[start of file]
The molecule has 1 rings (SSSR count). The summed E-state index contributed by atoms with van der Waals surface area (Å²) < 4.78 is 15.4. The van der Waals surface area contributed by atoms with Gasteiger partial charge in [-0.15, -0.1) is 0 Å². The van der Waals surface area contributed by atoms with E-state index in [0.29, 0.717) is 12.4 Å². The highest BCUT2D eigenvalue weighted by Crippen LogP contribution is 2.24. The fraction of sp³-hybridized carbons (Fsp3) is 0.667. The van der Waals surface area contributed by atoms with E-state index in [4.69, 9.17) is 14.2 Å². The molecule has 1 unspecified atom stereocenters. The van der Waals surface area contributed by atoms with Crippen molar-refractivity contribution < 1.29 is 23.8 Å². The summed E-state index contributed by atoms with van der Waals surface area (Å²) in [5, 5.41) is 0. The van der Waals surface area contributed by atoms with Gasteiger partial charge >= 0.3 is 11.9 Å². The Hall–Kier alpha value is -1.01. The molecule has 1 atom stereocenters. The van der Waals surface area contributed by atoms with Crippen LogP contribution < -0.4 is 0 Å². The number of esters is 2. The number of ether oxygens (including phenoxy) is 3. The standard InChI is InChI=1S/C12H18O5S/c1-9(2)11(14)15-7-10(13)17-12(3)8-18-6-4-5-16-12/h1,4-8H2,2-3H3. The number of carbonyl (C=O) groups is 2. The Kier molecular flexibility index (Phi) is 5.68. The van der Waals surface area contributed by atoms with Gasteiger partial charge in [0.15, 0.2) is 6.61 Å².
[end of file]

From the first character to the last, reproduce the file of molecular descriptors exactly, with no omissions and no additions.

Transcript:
The molecule has 1 rings (SSSR count). The summed E-state index contributed by atoms with van der Waals surface area (Å²) < 4.78 is 15.4. The van der Waals surface area contributed by atoms with Gasteiger partial charge in [-0.15, -0.1) is 0 Å². The van der Waals surface area contributed by atoms with E-state index in [0.29, 0.717) is 12.4 Å². The highest BCUT2D eigenvalue weighted by Crippen LogP contribution is 2.24. The fraction of sp³-hybridized carbons (Fsp3) is 0.667. The van der Waals surface area contributed by atoms with E-state index in [4.69, 9.17) is 14.2 Å². The molecule has 1 unspecified atom stereocenters. The van der Waals surface area contributed by atoms with Crippen molar-refractivity contribution < 1.29 is 23.8 Å². The summed E-state index contributed by atoms with van der Waals surface area (Å²) in [5, 5.41) is 0. The van der Waals surface area contributed by atoms with Gasteiger partial charge >= 0.3 is 11.9 Å². The Hall–Kier alpha value is -1.01. The molecule has 1 atom stereocenters. The van der Waals surface area contributed by atoms with Crippen LogP contribution < -0.4 is 0 Å². The number of esters is 2. The number of ether oxygens (including phenoxy) is 3. The standard InChI is InChI=1S/C12H18O5S/c1-9(2)11(14)15-7-10(13)17-12(3)8-18-6-4-5-16-12/h1,4-8H2,2-3H3. The number of carbonyl (C=O) groups is 2. The Kier molecular flexibility index (Phi) is 5.68. The van der Waals surface area contributed by atoms with Gasteiger partial charge in [0.15, 0.2) is 6.61 Å².